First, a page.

256 History of Wake Forest College
Wake Forest students and community and always did a thriving
business at times of commencements. On record are many ex-
pressions of appreciation of the table fare and hospitality of the Wake
It remains to be said and should be said that the
Trustees were only a small portion of those for whom the members of
the faculty and some other citizens of Wake Forest provided
entertainment at the commencements; they had to find room in their
homes also for the visitors-fathers, mothers, brothers, sisters, cousins,
nieces, aunts, and other relatives, and lady friends of the students-and
for numerous friends of their own. In the homes of some of the
professors, for instance, Dr. W. G. Simmons, as many as twenty or
thirty were housed and fed. Of course, there were not beds for so
many, but in the warm days of June nothing better was desired or
expected by the younger men than a pallet on the floor. The serving of
tables for so many was no easy matter, and it had to be done by shifts,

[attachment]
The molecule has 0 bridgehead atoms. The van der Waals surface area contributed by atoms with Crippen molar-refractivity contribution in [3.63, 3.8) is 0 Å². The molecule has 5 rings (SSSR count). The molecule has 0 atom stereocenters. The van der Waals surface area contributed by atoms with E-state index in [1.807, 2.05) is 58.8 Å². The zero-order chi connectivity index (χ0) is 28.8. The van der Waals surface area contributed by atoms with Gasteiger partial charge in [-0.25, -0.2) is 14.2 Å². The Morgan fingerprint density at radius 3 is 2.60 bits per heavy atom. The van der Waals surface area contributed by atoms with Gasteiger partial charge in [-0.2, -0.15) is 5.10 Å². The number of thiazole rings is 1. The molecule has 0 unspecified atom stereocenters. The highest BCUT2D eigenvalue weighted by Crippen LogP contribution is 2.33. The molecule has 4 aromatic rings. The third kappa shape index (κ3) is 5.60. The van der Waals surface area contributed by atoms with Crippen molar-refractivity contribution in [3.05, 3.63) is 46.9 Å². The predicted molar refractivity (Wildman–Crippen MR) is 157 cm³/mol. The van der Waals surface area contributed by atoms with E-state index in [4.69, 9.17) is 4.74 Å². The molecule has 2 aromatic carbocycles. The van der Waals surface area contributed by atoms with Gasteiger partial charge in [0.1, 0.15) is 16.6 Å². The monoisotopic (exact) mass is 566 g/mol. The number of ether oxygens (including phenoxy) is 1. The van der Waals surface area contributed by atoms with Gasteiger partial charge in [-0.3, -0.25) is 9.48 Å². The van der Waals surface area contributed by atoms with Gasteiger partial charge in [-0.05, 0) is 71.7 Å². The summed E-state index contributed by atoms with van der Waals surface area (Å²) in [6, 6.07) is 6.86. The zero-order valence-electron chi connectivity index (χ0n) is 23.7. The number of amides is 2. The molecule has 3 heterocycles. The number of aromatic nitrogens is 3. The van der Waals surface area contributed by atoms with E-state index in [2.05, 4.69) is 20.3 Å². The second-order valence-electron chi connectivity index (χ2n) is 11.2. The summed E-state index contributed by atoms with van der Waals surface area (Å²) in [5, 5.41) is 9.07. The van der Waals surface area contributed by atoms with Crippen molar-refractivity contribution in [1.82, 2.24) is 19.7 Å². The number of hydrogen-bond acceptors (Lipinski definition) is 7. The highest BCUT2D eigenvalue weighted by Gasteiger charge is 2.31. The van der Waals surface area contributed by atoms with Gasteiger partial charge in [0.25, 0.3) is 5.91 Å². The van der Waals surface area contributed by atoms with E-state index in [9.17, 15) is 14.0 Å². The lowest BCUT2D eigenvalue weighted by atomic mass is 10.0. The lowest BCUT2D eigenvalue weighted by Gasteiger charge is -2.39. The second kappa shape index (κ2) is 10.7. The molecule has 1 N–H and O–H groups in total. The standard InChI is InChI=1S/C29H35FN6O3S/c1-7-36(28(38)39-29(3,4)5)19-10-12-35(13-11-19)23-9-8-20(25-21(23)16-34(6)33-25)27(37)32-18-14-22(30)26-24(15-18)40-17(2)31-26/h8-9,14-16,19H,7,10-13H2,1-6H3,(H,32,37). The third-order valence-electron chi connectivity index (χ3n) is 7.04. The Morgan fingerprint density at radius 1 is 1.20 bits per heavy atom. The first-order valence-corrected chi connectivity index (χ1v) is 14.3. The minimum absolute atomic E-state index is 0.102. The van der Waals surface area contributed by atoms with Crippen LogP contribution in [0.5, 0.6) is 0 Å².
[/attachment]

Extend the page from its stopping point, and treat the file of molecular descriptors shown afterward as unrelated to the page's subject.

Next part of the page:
sometimes as many as three. And when it was all over the hospitable
professor had often spent an amount equal to one tenth of his salary,
and his wife was worn out, and appalled by the house-cleaning in
The students, however, provided at their boarding houses
for the meals of their relatives and friends, and frequently tendered
payment for their lodging, which was nearly always refused.
The members of the faculty also had other interests in the annual
meetings of the Trustees. Until the close of President Taylor's
administration they were informed by the president's report to the
Board, which was read and discussed in full faculty meeting, of many
of the important matters on which the Board
“The pleasure of the occasion was greatly enhanced by the unbounded
hospitality of the citizens of the College Hill." Editorial in Biblical Recorder, June
3, 1868.
“The number of visitors is large, but all are bountifully fed. The fried chicken
eaten here this week would have staggered a Methodist Conference. Every table
groans under a vast and varied abundance." Ibid., July 3, 1872. Editorial report of
"We cannot recall the commencement week without recalling the hospitality of
the Wake Forest homes-gracious and bountiful." Ibid., May 30, 1906.
5 Statement of Professor L. R. Mills who was speaking in particular of Dr. and
Mrs. W. G. Simmons.
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